Microsoft, World’s Third-Largest Tech Firm, Posts $14 Billion Profit, Shattering Expectations As Pandemic Fuels Cloud Sales
Two days before a slew of big tech firms are slated to report earnings, Microsoft–the world’s third-largest technology company by market cap–posted quarterly results Tuesday after the market close that shattered Wall Street expectations thanks to a surge in sales of its cloud services–a sign that the pandemic continues to be a boon for tech, while other industries continue to struggle.
Redmond, Wash.-based Microsoft reported revenue of $37.2 billion in its first fiscal quarter, up 12% year over year and even more than the $35.7 billion analysts were forecasting.
Net income, meanwhile, soared 30% from last year, hitting $13.9 billion, or $1.82 per share–well above average analyst expectations of $1.54 per share.
Microsoft stock futures ticked up 1% within minutes of the announcement; shares closed up 1.5% on Tuesday and are now up more than 35% for the year.
Demand for Microsoft’s cloud offerings “drove a strong start to the fiscal year,” Chief Financial Officer Amy Hood said Tuesday, adding that the firm’s commercial cloud revenue generated $15.2 billion in the quarter, up 31% year over year.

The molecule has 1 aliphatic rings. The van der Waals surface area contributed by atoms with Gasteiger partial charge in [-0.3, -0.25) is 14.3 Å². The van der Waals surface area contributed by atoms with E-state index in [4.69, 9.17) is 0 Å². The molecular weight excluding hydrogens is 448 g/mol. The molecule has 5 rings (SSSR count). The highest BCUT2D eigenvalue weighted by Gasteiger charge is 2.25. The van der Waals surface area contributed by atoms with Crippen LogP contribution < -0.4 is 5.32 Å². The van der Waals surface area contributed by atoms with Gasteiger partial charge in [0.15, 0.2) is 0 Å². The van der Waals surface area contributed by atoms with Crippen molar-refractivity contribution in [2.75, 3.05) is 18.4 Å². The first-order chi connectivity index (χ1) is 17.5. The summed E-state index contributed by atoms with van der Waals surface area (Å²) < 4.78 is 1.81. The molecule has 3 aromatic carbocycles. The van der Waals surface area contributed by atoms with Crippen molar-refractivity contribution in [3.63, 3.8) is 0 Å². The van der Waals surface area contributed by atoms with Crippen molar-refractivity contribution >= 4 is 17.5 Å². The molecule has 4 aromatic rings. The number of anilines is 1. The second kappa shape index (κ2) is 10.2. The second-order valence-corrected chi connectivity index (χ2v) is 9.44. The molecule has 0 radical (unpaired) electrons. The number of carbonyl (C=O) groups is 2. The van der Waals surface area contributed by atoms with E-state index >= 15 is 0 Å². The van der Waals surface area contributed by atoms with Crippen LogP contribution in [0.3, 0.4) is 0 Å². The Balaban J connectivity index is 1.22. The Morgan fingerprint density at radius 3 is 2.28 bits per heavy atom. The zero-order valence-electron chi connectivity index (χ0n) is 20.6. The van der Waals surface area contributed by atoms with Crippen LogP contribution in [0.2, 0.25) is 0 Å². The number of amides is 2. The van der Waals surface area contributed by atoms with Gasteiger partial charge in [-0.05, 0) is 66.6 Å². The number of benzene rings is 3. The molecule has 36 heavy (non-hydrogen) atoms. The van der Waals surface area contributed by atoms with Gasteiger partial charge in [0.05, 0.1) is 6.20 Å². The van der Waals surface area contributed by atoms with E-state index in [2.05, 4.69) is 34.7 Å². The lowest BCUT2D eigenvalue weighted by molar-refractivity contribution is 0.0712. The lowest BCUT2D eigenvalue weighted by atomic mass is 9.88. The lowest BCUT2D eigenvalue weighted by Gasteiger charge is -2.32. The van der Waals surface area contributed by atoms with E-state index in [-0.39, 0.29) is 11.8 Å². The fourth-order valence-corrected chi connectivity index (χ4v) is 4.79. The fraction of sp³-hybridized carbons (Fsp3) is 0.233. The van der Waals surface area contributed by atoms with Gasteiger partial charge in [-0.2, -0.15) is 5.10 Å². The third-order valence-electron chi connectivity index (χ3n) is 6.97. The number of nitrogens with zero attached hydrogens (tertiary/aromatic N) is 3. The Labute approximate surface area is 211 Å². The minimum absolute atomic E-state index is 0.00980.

Tech stocks have far outperformed the broader market this year, with the S&P North American Technology Sector Index surging 29% since January and the tech-heavy Nasdaq up 21%, compared to just 5% for the S&P 500.
The broader stock market failed to make a comeback on Tuesday after stocks posted their worst losses since early September on Monday, as the Dow shed another 200 points on a slew of new earnings data that revealed the pandemic is still ravaging non-tech industries.
“The next decade of economic performance for every business will be defined by the speed of their digital transformation,” said Microsoft CEO Satya Nadella in a statement released alongside earnings. “We are innovating across our full modern tech stack to help our customers in every industry improve time to value, increase agility and reduce costs.”
Amid what could be the height of pre-election uncertainty, hundreds of companies–including about 39% of S&P 500 firms, per Bank of America—report earnings this week, including Ford and Boeing on Wednesday and a slew of big tech firms—including Alphabet, Amazon, Apple and Twitter—on Thursday.
German software giant SAP kicked off a packed week of tech earnings on Monday with dismal results that tanked the firm’s shares. In a Tuesday research note, a team of Wedbush analysts led by Daniel Ives said Microsoft’s results marked a “stark contrast to the earnings debacle we saw from mature software stalwart SAP earlier this week, [highlighting] the clear winners and losers in this cloud shift–with Microsoft leading the way.”
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